Contributing Firms:
Unshell Directive
The draft ATAD 3 Directive targeting the misuse of shell entities for tax purposes is currently with the European Council for further consideration and is due to come into effect from 1st January 2024. While it remains to be seen if this timeline can be met and what, if any, further amendments will be made to the proposals, what can affected firms do now to prepare, considering that even in the event of a delay in implementation, their current activities and circumstances will likely be considered in the Directives’ gateway test which has a two year look back period?

Lynn Cramer, Partner, Maples Group: On 22 December 2021, the European Commission published the first draft of a proposed directive with the stated intention being to prevent the misuse of so-called ‘shell’ entities for tax purposes, described as the “Unshell Directive”.

A revised version of the draft Directive was approved by the European Parliament in January 2023 and recommended a number of changes to the original proposals. Further compromise changes were proposed by Spain, as the current EU Council’s president in September 2023.

They say that the only certain things are death and taxes, but the Unshell tax proposals are anything but certain. The original proposed implementation date of 1 January 2024 now seems likely to slip until 2026.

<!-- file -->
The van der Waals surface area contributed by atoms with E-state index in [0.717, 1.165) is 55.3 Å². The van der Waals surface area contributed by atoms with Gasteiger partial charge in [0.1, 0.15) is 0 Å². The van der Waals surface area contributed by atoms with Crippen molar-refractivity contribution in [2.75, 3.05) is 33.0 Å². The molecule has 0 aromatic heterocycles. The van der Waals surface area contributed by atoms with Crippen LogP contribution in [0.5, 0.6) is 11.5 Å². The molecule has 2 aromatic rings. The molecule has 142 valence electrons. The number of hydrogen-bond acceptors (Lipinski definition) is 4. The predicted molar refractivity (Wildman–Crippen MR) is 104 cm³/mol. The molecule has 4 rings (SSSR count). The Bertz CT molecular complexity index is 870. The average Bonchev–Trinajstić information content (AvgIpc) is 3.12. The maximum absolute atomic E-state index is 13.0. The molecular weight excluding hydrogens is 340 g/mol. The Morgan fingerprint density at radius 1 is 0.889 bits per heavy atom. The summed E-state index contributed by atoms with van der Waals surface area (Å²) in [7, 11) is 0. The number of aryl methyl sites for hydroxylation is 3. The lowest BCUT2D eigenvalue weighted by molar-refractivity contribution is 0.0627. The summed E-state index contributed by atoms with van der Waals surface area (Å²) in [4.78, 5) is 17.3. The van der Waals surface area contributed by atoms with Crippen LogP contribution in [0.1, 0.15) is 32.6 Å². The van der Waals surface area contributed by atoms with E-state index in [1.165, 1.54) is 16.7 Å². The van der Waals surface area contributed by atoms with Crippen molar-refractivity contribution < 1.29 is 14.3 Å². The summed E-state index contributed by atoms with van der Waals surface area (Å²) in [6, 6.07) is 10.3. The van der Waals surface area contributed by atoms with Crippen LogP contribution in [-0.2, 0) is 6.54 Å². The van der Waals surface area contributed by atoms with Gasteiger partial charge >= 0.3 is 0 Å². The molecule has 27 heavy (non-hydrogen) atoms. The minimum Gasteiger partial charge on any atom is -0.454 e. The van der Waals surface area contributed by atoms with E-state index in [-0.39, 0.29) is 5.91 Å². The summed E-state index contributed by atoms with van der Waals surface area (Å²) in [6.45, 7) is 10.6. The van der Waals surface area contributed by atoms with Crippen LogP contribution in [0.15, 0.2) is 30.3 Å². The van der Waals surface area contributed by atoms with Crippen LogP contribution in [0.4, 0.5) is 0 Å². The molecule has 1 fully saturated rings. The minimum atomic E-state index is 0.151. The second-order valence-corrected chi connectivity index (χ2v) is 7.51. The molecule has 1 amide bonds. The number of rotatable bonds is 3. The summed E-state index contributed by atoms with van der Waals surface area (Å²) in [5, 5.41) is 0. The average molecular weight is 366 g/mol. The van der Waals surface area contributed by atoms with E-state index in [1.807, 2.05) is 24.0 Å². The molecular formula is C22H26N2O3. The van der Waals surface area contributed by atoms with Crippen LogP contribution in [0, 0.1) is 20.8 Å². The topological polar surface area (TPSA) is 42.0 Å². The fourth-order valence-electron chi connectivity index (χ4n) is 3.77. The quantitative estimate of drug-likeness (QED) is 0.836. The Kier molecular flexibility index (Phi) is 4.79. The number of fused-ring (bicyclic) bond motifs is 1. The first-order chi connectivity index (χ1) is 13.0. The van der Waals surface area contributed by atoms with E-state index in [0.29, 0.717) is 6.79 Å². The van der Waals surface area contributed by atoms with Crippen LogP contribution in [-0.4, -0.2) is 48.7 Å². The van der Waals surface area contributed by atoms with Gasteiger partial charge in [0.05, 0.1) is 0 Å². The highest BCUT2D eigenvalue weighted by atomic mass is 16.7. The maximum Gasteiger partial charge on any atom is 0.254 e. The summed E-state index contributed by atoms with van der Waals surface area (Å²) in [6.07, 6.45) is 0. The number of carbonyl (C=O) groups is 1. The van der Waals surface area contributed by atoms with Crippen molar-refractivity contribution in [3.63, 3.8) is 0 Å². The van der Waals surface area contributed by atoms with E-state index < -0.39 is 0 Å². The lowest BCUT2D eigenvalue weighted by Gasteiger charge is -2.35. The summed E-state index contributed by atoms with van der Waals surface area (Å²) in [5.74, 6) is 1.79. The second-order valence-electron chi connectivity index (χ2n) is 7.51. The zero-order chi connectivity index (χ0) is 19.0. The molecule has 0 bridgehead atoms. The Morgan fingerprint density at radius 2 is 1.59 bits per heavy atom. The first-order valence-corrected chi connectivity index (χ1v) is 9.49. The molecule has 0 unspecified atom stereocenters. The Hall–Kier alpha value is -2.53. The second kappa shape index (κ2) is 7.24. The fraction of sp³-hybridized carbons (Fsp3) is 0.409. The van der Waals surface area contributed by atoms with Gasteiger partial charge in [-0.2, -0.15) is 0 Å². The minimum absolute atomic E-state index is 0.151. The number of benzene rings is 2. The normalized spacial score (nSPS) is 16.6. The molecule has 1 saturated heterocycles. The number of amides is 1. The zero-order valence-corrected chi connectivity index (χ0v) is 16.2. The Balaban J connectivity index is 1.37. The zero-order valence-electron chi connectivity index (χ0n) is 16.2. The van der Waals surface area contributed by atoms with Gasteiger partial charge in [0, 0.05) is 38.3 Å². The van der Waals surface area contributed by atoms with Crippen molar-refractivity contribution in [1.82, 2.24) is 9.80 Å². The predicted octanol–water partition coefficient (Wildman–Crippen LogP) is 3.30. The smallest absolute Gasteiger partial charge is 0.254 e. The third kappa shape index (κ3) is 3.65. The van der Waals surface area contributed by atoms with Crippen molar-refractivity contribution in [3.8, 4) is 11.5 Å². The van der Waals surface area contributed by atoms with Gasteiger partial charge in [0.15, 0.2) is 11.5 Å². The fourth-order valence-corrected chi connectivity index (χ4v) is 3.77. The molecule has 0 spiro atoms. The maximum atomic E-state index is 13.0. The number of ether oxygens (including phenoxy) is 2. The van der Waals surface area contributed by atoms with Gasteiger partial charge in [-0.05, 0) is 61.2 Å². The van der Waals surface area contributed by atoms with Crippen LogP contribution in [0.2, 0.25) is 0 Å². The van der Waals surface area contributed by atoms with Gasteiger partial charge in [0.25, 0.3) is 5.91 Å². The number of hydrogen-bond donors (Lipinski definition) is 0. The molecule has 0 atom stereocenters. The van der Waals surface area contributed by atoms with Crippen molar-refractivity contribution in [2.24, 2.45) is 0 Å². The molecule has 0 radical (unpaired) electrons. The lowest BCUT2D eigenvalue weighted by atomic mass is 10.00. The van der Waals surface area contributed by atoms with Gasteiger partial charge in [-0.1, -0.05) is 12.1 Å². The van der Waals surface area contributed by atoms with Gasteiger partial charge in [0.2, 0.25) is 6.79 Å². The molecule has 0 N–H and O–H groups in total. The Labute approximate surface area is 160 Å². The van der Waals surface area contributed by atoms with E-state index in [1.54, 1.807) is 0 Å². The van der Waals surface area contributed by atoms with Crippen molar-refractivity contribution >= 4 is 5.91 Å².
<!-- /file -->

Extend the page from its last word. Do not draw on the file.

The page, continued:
Lynn Cramer
Lynn Cramer

Given the general desire of taxpayers for stability (and, yes, certainty), the two year back and forth in relation to these proposals is highly unsatisfactory. That is particularly true given that aspects of the proposals involve a review of activities and fact patterns during a lookback period (of one year, or two - yet more uncertainty). There are other problems with the proposal, in particular, the fact that they will only apply to EU entities, an unusual act of self-harm on the part of the EU. With everything still in flux, the question arises as to what, realistically, Irish businesses can or should do now?

Application of the Directive
The over-arching theme of the Unshell Directive is to discourage the use of entities in aggressive tax planning or tax avoidance structures that do not maintain sufficient substance within the EU. What we do know is that in seeking to discourage the use of such entities, the final Directive is likely to focus on certain gateway tests which, if met, are taken to indicate that an entity is a “shell” entity. The tests described to date have focussed on whether an entity:
1. Earns more than 75% of its revenues from passive sources;
2. Is engaged in cross-border activity where more than 60% of its assets or income are located or derived from a jurisdiction other than the one in which the entity is established; and
3. In the preceding two years, the entity has outsourced the administration of its day-to-day operations and decision making on significant functions to a third party.

If all three of the gateway tests are met, the entity is presumed to be a “shell” entity. Again, there is still some uncertainty as to the final percentage amounts that will be included in the final draft.